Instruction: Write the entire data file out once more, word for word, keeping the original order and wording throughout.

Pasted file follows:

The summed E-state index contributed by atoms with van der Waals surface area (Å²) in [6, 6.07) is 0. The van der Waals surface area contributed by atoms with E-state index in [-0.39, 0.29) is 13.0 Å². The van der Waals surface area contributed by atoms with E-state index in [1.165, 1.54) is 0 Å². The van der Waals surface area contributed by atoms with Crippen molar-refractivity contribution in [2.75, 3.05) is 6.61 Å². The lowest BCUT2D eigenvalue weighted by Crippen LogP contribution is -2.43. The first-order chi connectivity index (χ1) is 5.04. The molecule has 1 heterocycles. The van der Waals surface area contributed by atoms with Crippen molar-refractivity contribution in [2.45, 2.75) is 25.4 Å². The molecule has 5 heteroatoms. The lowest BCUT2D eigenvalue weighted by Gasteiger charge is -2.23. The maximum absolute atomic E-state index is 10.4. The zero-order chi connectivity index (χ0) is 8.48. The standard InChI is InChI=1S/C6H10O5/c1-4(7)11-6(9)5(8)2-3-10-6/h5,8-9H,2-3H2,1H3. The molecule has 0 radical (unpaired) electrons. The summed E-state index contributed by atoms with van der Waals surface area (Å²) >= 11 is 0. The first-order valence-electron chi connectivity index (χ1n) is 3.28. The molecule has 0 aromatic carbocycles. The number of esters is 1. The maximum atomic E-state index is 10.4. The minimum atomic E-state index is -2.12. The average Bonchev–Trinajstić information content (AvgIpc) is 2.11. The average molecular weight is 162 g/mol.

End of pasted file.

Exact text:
The summed E-state index contributed by atoms with van der Waals surface area (Å²) in [6, 6.07) is 0. The van der Waals surface area contributed by atoms with E-state index in [-0.39, 0.29) is 13.0 Å². The van der Waals surface area contributed by atoms with E-state index in [1.165, 1.54) is 0 Å². The van der Waals surface area contributed by atoms with Crippen molar-refractivity contribution in [2.75, 3.05) is 6.61 Å². The lowest BCUT2D eigenvalue weighted by Crippen LogP contribution is -2.43. The first-order chi connectivity index (χ1) is 5.04. The molecule has 1 heterocycles. The van der Waals surface area contributed by atoms with Crippen molar-refractivity contribution in [2.45, 2.75) is 25.4 Å². The molecule has 5 heteroatoms. The lowest BCUT2D eigenvalue weighted by Gasteiger charge is -2.23. The maximum absolute atomic E-state index is 10.4. The zero-order chi connectivity index (χ0) is 8.48. The standard InChI is InChI=1S/C6H10O5/c1-4(7)11-6(9)5(8)2-3-10-6/h5,8-9H,2-3H2,1H3. The molecule has 0 radical (unpaired) electrons. The summed E-state index contributed by atoms with van der Waals surface area (Å²) >= 11 is 0. The first-order valence-electron chi connectivity index (χ1n) is 3.28. The molecule has 0 aromatic carbocycles. The number of esters is 1. The maximum atomic E-state index is 10.4. The minimum atomic E-state index is -2.12. The average Bonchev–Trinajstić information content (AvgIpc) is 2.11. The average molecular weight is 162 g/mol.